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instruction for project_spring11

instruction for project_spring11 - SECOND CITY OPTIONS CASE...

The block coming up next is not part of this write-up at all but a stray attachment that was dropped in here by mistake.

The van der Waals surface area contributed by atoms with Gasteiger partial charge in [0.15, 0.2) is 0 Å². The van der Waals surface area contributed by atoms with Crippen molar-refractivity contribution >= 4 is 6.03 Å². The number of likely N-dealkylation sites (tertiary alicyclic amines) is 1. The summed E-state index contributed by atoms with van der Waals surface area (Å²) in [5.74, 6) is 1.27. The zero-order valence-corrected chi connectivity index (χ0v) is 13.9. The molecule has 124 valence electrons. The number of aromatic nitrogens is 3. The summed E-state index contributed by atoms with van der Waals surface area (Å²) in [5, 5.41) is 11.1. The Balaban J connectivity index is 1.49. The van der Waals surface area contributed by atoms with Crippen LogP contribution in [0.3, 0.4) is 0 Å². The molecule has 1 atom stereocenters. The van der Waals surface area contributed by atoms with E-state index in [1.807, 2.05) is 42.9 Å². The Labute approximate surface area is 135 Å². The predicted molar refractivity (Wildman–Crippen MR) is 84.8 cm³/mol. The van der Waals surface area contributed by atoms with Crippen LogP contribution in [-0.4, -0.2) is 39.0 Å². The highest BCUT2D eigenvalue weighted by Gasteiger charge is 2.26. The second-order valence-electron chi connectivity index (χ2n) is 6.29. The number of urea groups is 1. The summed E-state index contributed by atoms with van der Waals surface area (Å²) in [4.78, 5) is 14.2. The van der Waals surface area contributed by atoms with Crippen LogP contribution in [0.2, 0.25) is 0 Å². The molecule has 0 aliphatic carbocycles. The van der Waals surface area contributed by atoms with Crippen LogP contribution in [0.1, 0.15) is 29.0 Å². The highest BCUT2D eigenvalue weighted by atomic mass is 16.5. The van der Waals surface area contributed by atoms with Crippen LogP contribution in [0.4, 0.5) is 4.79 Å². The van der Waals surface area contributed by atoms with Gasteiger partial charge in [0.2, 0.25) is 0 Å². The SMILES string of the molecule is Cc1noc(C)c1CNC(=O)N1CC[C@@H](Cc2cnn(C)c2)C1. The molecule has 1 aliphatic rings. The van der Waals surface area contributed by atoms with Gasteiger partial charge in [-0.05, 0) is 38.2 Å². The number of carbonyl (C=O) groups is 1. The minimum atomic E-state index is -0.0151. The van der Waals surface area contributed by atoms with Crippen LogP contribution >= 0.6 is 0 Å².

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SECOND CITY OPTIONS CASE Derivative Security Markets Instructions: In this case analysis, you will need to be able to calculate the Black-Scholes model, the historical volatility, implied volatilities, and analyze option strategies. The Black-Scholes model can be calculated using the Excel spreadsheet BSMbin8e.xls. The historical volatility can be calculated using the Excel spreadsheet hisv7e.xls. Alternatively, you can calculate the volatility directly from Excel. The option strategies can be analyzed using the Excel spreadsheet stratlyz7e.xls or you can create your own spreadsheet and graph. In preparing your analysis, you are to assume the role of Carla Shilling and provide the information as requested in bold. For each new part of this case (as indicated by a Roman numeral), label your answer with Roman numerals that correspond to these instructions. Your written analyses should be prepared using a word-processing package and copy the relevant results from excel to the word file. You should print the word file out. You should strive to be as efficient as possible in your writing (short in length but cover pertinent details). Due Date: The last class of the semester in the classroom. This project is group work. The groups are the same as the Stocktrak Groups, unless special arrangements have been made. Disclaimer: This class does not suggest that the technical trading strategies used by the mock-firm are a valid technique for profitable trading. Remember, if markets are efficient then such trading should not yield abnormal profits for the risk that is taken (abnormal risk-adjusted profits). Rather the point of the exercise is for you to analyze options and think about trading strategies for a particular market forecast. Further, the project illustrates that options can be used to match future payoffs to very specific forecasts (rather than simply bullish or bearish). This project also illustrates the use of the Black-Scholes option pricing model, implied volatility, and the importance of the volatility estimate in pricing options. The option prices and market scenario in this case should be regarded as hypothetical. Acknowledgements and Thanks: This case was modified from a case provided by Don M.
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